Tyrus Thomas is not going to be the answer to their needs up front. At best, he can be their third- or fourth-best player. His athleticism is going to make big plays, but he has not been a consistent decision-maker, and he is lacking with his back to the basket and as a jump shooter. Could Carlos Boozer be the kind of player they're needing up front? That rumored offseason deal for Boozer could have been a good move for them, but on the other hand, Boozer has been fragile and they're probably going to have overpay for him. Thomas did improve a bit last year. He made some jump shots I didn't think he had in him -- the mid-range ones and the catch-and-shoots in the playoffs, when he was having a pretty good run against the Celtics. He's always had the athleticism and the length, but he got selfish at times as if he was trying to be a 2 or 3 and stepping up to be The Man on that team. What he needs to do is to accept his role and play it. He's going to get all of the opportunities he needs if he just makes the open shot, defends and rebounds -- and try not to make the flashy play and show his skills like he's marketing himself. He needs to try to be Horace Grant but with a little more athleticism.
They have a good duo at center with Joakim Noah and Brad Miller. One thing they've got to understand is that Miller can get out of shape. If you don't get him in the game and use him, he might be gone by the end of the year mentally. Maybe they have to keep him focused by putting him on the floor at the beginning and telling him he's going to play only 20 minutes -- but he's going to start. Make sure he's involved on a daily basis so he doesn't let himself get out of shape and then get hurt. Because if he gets out of shape and he pulls something, now he's out a month and a half and then he's really out of shape. His value to them is that he knows how to play. He's able to pick-and-pop, set screens, and he knows when to knock somebody down, he isn't afraid to use a foul. He needs to play enough so that Rose can develop that instinct for what Miller is going to do on the pick-and-pop. That's one of the big advantages of playing him over Noah. Nobody has got to worry about Noah on the pick-and-pop, which is one of the hardest things to guard because you can't rotate to it. As a defender, you've got to get back to your own man, and when the other team has a good shooter like Miller who pops to a spot that you can't rotate to cover, that's a big advantage for them. But in terms of getting up and down the floor and being a defender, Miller is going to be a low-minute player.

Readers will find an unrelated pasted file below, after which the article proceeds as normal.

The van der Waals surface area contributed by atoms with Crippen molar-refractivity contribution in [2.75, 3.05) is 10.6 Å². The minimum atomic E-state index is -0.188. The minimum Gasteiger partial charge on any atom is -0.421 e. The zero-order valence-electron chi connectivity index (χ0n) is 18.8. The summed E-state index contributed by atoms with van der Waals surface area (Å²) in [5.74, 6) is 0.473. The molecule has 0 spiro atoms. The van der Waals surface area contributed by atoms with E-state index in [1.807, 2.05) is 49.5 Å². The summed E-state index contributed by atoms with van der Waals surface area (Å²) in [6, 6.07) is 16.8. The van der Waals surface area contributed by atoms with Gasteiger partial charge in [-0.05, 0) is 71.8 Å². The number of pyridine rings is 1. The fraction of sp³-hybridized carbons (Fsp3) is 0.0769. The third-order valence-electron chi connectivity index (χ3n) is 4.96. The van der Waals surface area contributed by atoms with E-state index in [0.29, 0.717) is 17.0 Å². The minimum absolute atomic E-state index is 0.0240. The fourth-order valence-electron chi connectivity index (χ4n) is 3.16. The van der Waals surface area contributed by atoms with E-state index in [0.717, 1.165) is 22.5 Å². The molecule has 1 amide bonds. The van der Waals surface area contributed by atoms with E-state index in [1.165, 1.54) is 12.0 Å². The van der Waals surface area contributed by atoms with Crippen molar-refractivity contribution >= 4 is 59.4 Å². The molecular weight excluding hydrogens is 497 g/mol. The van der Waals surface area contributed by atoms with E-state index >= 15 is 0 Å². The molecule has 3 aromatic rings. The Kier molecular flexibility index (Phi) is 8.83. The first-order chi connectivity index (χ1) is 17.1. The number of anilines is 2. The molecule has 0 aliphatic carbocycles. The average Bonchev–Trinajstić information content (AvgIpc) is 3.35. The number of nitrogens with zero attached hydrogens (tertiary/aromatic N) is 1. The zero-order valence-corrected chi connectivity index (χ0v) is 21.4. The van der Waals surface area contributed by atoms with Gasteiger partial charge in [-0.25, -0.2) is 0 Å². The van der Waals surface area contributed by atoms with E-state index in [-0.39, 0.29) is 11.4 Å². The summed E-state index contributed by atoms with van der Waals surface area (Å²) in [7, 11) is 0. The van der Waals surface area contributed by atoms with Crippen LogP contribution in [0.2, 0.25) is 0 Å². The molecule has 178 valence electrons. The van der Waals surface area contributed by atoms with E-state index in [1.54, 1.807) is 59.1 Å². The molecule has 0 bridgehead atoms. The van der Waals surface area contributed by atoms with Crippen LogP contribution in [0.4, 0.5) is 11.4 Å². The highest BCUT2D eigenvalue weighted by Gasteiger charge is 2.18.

I like Noah's energy. He can't shoot a lick, but he keeps the ball alive on the rim and he has good hands. And he's a guy you don't have to fight to keep his weight down or to stay in shape because he's an athlete. He knows how to play, how to find his niche, and knows what he can do to help the team and he does those things without trying to overdo it. He's sort of like the opposite of Thomas in that way. He probably shouldn't play more than 30 to 35 minutes, in part because he's such a poor free-throw shooter [68.4 percent in two seasons] and that makes him a liability at times. I don't know if he has the ugliest free-throw stroke in the league, but he's right there.
Now this is the part where we talk about Jerome James. Jerome James is a nice guy. He got offered a big contract [by the Knicks in 2005] and he took it. Shame on whoever offered it to him -- do your homework.
They need another big body up front, and I'll be interested to see if they can get something out of rookie Taj Gibson.
I was worried about Vinny Del Negro in the first part of the year last season. But as the year went on, his team played hard for him. It helped that they made the deadline trade for Salmons and Miller. He has a good coaching staff, and you could see the nuances that he was bringing from different places. Watching their sets, I could see the Bernie [Bickerstaff] stuff, the Del Harris stuff, though Harris isn't back with them this year as an assistant. And at the same time, Del Negro was maintaining how he wanted to play by letting Rose use his athleticism.
Are they going to be better this year [after winning 41 games last season]? I say yes. Are they going to win the Central? No, but they should finish second.